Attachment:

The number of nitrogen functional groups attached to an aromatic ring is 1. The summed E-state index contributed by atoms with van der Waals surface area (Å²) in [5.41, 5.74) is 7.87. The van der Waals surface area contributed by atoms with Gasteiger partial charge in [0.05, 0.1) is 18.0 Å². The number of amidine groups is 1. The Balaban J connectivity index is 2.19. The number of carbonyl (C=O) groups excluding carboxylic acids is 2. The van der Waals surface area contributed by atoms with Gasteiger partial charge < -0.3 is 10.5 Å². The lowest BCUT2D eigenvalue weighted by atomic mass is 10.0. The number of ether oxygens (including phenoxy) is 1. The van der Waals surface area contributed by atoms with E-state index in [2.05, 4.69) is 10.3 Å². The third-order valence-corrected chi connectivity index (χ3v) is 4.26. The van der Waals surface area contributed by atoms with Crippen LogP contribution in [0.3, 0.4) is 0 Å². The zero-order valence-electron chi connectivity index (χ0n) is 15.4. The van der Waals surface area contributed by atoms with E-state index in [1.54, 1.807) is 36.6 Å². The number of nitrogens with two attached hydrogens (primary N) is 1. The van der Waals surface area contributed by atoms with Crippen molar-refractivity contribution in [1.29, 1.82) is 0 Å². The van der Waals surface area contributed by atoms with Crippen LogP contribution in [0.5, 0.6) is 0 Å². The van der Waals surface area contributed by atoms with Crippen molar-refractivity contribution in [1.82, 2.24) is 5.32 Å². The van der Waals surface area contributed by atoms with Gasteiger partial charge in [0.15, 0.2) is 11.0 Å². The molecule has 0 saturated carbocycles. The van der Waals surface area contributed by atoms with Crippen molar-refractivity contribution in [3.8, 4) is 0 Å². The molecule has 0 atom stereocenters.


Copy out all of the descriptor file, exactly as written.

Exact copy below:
The number of nitrogen functional groups attached to an aromatic ring is 1. The summed E-state index contributed by atoms with van der Waals surface area (Å²) in [5.41, 5.74) is 7.87. The van der Waals surface area contributed by atoms with Gasteiger partial charge in [0.05, 0.1) is 18.0 Å². The number of amidine groups is 1. The Balaban J connectivity index is 2.19. The number of carbonyl (C=O) groups excluding carboxylic acids is 2. The van der Waals surface area contributed by atoms with Gasteiger partial charge < -0.3 is 10.5 Å². The lowest BCUT2D eigenvalue weighted by atomic mass is 10.0. The number of ether oxygens (including phenoxy) is 1. The van der Waals surface area contributed by atoms with E-state index in [2.05, 4.69) is 10.3 Å². The third-order valence-corrected chi connectivity index (χ3v) is 4.26. The van der Waals surface area contributed by atoms with Crippen LogP contribution in [0.3, 0.4) is 0 Å². The zero-order valence-electron chi connectivity index (χ0n) is 15.4. The van der Waals surface area contributed by atoms with E-state index in [1.54, 1.807) is 36.6 Å². The number of nitrogens with two attached hydrogens (primary N) is 1. The van der Waals surface area contributed by atoms with Crippen molar-refractivity contribution in [1.29, 1.82) is 0 Å². The van der Waals surface area contributed by atoms with Crippen LogP contribution in [0.5, 0.6) is 0 Å². The van der Waals surface area contributed by atoms with Crippen molar-refractivity contribution in [1.82, 2.24) is 5.32 Å². The van der Waals surface area contributed by atoms with Gasteiger partial charge in [0.15, 0.2) is 11.0 Å². The molecule has 0 saturated carbocycles. The van der Waals surface area contributed by atoms with Crippen molar-refractivity contribution in [3.8, 4) is 0 Å². The molecule has 0 atom stereocenters.